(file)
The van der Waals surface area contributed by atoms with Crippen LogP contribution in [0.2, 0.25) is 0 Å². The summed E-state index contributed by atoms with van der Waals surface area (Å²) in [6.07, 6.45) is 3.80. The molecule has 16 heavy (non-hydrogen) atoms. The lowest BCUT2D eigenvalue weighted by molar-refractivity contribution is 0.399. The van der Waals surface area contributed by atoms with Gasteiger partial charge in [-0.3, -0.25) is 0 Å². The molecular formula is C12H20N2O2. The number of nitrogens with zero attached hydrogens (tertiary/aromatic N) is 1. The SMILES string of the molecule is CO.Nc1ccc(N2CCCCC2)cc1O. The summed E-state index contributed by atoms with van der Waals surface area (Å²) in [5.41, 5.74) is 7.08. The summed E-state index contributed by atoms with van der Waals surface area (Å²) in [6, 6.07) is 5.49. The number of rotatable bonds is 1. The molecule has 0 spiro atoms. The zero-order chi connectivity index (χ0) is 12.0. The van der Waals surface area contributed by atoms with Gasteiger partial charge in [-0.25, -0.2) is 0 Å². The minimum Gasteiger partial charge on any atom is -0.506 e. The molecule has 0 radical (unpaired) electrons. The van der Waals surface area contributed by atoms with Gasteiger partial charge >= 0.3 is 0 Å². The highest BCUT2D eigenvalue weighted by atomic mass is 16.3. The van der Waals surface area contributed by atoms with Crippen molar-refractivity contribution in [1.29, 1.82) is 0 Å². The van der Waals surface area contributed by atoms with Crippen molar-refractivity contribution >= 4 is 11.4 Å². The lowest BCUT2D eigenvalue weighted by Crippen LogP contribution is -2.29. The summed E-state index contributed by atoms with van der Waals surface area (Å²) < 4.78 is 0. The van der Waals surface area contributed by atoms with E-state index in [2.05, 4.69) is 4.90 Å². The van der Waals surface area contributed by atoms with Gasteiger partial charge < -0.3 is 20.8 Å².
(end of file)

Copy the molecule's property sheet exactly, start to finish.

The van der Waals surface area contributed by atoms with Crippen LogP contribution in [0.2, 0.25) is 0 Å². The summed E-state index contributed by atoms with van der Waals surface area (Å²) in [6.07, 6.45) is 3.80. The molecule has 16 heavy (non-hydrogen) atoms. The lowest BCUT2D eigenvalue weighted by molar-refractivity contribution is 0.399. The van der Waals surface area contributed by atoms with Gasteiger partial charge in [-0.3, -0.25) is 0 Å². The molecular formula is C12H20N2O2. The number of nitrogens with zero attached hydrogens (tertiary/aromatic N) is 1. The SMILES string of the molecule is CO.Nc1ccc(N2CCCCC2)cc1O. The summed E-state index contributed by atoms with van der Waals surface area (Å²) in [5.41, 5.74) is 7.08. The summed E-state index contributed by atoms with van der Waals surface area (Å²) in [6, 6.07) is 5.49. The number of rotatable bonds is 1. The molecule has 0 spiro atoms. The zero-order chi connectivity index (χ0) is 12.0. The van der Waals surface area contributed by atoms with Gasteiger partial charge in [-0.25, -0.2) is 0 Å². The minimum Gasteiger partial charge on any atom is -0.506 e. The molecule has 0 radical (unpaired) electrons. The van der Waals surface area contributed by atoms with Gasteiger partial charge >= 0.3 is 0 Å². The highest BCUT2D eigenvalue weighted by atomic mass is 16.3. The van der Waals surface area contributed by atoms with Crippen molar-refractivity contribution in [1.29, 1.82) is 0 Å². The van der Waals surface area contributed by atoms with Crippen molar-refractivity contribution >= 4 is 11.4 Å². The lowest BCUT2D eigenvalue weighted by Crippen LogP contribution is -2.29. The summed E-state index contributed by atoms with van der Waals surface area (Å²) < 4.78 is 0. The van der Waals surface area contributed by atoms with E-state index in [2.05, 4.69) is 4.90 Å². The van der Waals surface area contributed by atoms with Gasteiger partial charge < -0.3 is 20.8 Å².